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The Medieval times were marked by a strong presence of the church in art. Most artists produced religious and sacred themes, as seen in the earlier Byzantine art. With the Gothic style rising at the beginning of the XIV century, the subjects continued the same, but there was a rupture with the former way of representation. Duccio di Buoninsegna paints The Last Supper, which is part of Stories of the Passion for the cathedral of Siena and was celebrated for its breakthrough. Since then, artists gradually start to incorporate more action and a narrative to their work, as well as achieving a more realist and three-dimensional painting, compared to the Byzantine art.
The Holy Roman Empire was what held western Christian culture unified, and with its decline, Europe enters a period of cultural, political and social crises. As the Papal Court moves to Avignon, it loses its extreme authority, thus influencing the way religious themes were portrayed in art and defining the start of Gothic art. With courteous elegance, artists began to paint with naturalistic detail, giving surfaces more realistic textures, exuberant colors and decorative refinement in their work. Many illustrations from this time were portable, meaning that people could carry the works to their home and contemplate their faith in private – a characteristic of the Gothic period.
The many conflicts to burst out in Europe during this time also provoked a drastic change in society and politics, especially the Hundred Years War between France and England – that lasted sixteen years more than the name declares. The aristocrats are deeply affected by the economic crisis, having to let go of the luster and extravagance of the court, as well as the feudal values. Because of this, merchants and bankers of the middle class are now on the uprise.
Jean Malouel shows intense sensibility with his painting entitled Large Round Pieta, an example of how art was portraying a new kind of humanism. The angles that surround the main characters of the painting are smaller in proportion, as fantastical elements to the scene. The suffering of Jesus and the people surrounding him is compelling to the faithful viewer. Giacomo Jaquerio also depicts this religious passion in Road to Calvary, painting a crowd of individuals in an elegant composition. The artists Antonio Pisano, more known as Pisanello would give attention to detail not only when painting the central figures, but also the architecture, plants, animals and anything else he adds to the landscape of his work. A significant part of his paintings portrays animals, as seen in the idealized religious portrait Madonna with a Quail.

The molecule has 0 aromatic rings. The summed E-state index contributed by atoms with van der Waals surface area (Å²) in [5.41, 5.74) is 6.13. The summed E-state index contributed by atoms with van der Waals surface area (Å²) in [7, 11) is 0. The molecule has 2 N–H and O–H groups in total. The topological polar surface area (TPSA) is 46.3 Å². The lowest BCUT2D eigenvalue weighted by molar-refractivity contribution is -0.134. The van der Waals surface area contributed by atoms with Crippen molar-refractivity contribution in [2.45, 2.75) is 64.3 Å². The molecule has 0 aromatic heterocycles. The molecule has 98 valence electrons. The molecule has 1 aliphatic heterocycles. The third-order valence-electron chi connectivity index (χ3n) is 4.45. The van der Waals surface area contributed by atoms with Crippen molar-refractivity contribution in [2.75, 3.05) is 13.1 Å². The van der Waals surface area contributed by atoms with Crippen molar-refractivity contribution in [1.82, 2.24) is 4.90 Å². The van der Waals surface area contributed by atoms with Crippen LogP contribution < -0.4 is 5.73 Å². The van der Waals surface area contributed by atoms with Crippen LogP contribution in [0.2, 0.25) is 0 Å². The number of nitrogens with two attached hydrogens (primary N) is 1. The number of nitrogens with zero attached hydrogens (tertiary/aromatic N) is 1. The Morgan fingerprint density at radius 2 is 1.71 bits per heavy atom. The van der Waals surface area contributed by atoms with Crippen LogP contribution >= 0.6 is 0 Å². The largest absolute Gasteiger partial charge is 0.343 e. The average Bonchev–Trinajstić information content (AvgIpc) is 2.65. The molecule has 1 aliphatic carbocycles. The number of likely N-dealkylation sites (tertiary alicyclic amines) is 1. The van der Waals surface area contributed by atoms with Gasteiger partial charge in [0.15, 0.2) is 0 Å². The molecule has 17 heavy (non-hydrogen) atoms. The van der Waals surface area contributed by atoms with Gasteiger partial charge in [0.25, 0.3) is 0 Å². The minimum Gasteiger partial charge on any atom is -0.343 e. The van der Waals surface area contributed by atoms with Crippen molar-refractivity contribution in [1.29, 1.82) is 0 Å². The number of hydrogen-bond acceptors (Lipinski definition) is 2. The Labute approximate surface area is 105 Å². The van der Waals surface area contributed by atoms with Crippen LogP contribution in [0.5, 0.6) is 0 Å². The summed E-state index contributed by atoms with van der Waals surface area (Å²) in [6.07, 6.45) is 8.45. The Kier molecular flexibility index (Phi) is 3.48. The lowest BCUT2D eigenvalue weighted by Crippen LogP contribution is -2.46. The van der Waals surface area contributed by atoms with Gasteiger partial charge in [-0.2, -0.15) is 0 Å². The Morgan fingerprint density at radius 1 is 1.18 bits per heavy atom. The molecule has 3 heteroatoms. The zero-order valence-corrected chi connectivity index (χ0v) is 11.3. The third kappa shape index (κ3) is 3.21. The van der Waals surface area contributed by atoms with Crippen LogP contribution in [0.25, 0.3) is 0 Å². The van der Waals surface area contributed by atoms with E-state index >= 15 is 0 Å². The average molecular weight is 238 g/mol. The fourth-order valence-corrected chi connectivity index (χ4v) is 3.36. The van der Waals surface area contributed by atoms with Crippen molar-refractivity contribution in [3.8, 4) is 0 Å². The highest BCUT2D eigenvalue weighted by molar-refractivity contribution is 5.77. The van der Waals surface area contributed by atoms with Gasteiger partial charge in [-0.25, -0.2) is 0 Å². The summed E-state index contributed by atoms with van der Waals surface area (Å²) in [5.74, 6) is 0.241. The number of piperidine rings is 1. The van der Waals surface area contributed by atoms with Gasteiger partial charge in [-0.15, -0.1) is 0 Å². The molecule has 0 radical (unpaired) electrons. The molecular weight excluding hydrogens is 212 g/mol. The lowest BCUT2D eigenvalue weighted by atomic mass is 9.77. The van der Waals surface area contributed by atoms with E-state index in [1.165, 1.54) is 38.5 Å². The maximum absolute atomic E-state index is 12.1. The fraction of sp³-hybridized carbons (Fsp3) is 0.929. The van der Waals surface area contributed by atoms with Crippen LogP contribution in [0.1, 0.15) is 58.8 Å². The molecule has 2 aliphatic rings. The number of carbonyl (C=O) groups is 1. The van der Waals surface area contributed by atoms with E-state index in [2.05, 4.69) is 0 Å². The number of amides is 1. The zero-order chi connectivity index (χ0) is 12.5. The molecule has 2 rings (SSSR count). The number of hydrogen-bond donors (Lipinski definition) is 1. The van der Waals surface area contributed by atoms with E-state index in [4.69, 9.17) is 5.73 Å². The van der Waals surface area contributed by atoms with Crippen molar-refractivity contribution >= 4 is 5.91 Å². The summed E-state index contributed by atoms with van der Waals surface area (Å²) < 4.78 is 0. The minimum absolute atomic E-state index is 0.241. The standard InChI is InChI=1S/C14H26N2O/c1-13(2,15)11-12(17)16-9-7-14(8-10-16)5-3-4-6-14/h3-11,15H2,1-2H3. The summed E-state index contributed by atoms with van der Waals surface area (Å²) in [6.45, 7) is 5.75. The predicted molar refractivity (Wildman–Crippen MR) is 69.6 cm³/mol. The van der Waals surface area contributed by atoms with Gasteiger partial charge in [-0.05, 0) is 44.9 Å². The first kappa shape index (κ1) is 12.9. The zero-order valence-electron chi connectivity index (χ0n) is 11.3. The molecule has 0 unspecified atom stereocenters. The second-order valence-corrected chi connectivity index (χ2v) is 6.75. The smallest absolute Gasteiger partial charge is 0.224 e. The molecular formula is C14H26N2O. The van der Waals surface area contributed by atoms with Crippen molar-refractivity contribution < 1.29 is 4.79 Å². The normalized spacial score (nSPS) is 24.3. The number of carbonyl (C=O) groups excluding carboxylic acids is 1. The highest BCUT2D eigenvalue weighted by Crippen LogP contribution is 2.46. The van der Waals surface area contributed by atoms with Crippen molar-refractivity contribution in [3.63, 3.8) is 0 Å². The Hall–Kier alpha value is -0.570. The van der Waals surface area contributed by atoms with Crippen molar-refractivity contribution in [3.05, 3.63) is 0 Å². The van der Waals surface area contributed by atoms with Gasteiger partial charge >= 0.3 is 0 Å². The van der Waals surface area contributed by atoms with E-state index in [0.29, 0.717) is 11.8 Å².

Jean, Pol and Herman Van Limbourg, also known as the Limbourg Brothers, were commissioned for an illustrated manuscript by the Duque of Berry, King Carlos V’s brother, Jean. Called the Book of Hours, this elaborated piece contained a text for every day of the year, many sermons and prayers, as well as an illustration for each month. The most famous painting from this piece was Les Tres Riches Heures du Duc de Berry, representing the month of October. The artists portray a landscape with a beautiful Royal Palace, many plants, and animals, in addition to peasants working in the fields along with aristocrats strolling in the outskirts of the Palace. Sadly, the Limbourg brothers and their patron pass away before the book was concluded.
Another iconic painting from the prime of the Gothic period is The Adoration of the Magi, where Gentile da Fabriano illustrates a Biblical story in a painting filled with many people. He emphasizes the culture of honor and bondage courteously, having the featured characters in lushes clothing. Fabriano was able to join the idealized idea inherited from the Byzantine as a glorified vision from the past, with a detailed and realistic description, a marking narrative that is an essential element of this period.
When comparing the later Gothic works with the earlier ones, like Giotto di Bondone’s Lamentation (The Mourning of Christ), it is easier to understand how the Gothic period developed. This painting is part of a series of frescos made for the Scrovegni Chapel in Padua, that begun in 1303 and completed in 1305. This particular scene is one of the most intense moments of Jesus Christs’ story, where holy women full of life, and with more natural faces, cry over Christ’s body, opposed to the theatrical faces of the angels above. The way Bondone depicts light and shadow in uncommon for his time and, thus, introducing a new way of painting.